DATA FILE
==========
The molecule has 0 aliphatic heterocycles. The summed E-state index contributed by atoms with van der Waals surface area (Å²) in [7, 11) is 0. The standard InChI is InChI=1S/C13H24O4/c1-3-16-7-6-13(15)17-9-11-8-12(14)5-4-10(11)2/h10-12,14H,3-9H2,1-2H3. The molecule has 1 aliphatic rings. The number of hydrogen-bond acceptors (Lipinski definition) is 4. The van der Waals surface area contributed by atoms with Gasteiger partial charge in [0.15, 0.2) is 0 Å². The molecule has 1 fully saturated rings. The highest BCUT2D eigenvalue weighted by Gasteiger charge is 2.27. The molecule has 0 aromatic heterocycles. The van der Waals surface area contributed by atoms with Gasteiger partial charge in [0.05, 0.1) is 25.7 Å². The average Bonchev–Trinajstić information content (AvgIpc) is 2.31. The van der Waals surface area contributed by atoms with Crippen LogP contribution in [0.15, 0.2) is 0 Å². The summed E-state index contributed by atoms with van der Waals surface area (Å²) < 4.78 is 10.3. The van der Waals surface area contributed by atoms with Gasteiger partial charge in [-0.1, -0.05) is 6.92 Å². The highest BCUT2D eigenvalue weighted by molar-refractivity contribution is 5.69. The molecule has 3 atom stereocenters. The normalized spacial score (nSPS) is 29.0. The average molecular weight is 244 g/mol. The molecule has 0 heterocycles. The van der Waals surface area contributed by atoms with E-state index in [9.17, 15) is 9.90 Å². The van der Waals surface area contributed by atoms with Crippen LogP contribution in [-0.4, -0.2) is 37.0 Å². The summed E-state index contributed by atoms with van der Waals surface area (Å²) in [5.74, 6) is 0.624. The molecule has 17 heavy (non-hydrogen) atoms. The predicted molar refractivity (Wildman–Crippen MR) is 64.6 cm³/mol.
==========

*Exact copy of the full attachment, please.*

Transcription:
The molecule has 0 aliphatic heterocycles. The summed E-state index contributed by atoms with van der Waals surface area (Å²) in [7, 11) is 0. The standard InChI is InChI=1S/C13H24O4/c1-3-16-7-6-13(15)17-9-11-8-12(14)5-4-10(11)2/h10-12,14H,3-9H2,1-2H3. The molecule has 1 aliphatic rings. The number of hydrogen-bond acceptors (Lipinski definition) is 4. The van der Waals surface area contributed by atoms with Gasteiger partial charge in [0.15, 0.2) is 0 Å². The molecule has 1 fully saturated rings. The highest BCUT2D eigenvalue weighted by Gasteiger charge is 2.27. The molecule has 0 aromatic heterocycles. The van der Waals surface area contributed by atoms with Gasteiger partial charge in [0.05, 0.1) is 25.7 Å². The average Bonchev–Trinajstić information content (AvgIpc) is 2.31. The van der Waals surface area contributed by atoms with Crippen LogP contribution in [0.15, 0.2) is 0 Å². The summed E-state index contributed by atoms with van der Waals surface area (Å²) < 4.78 is 10.3. The van der Waals surface area contributed by atoms with Gasteiger partial charge in [-0.1, -0.05) is 6.92 Å². The highest BCUT2D eigenvalue weighted by molar-refractivity contribution is 5.69. The molecule has 3 atom stereocenters. The normalized spacial score (nSPS) is 29.0. The average molecular weight is 244 g/mol. The molecule has 0 heterocycles. The van der Waals surface area contributed by atoms with E-state index in [9.17, 15) is 9.90 Å². The van der Waals surface area contributed by atoms with Crippen LogP contribution in [-0.4, -0.2) is 37.0 Å². The summed E-state index contributed by atoms with van der Waals surface area (Å²) in [5.74, 6) is 0.624. The molecule has 17 heavy (non-hydrogen) atoms. The predicted molar refractivity (Wildman–Crippen MR) is 64.6 cm³/mol.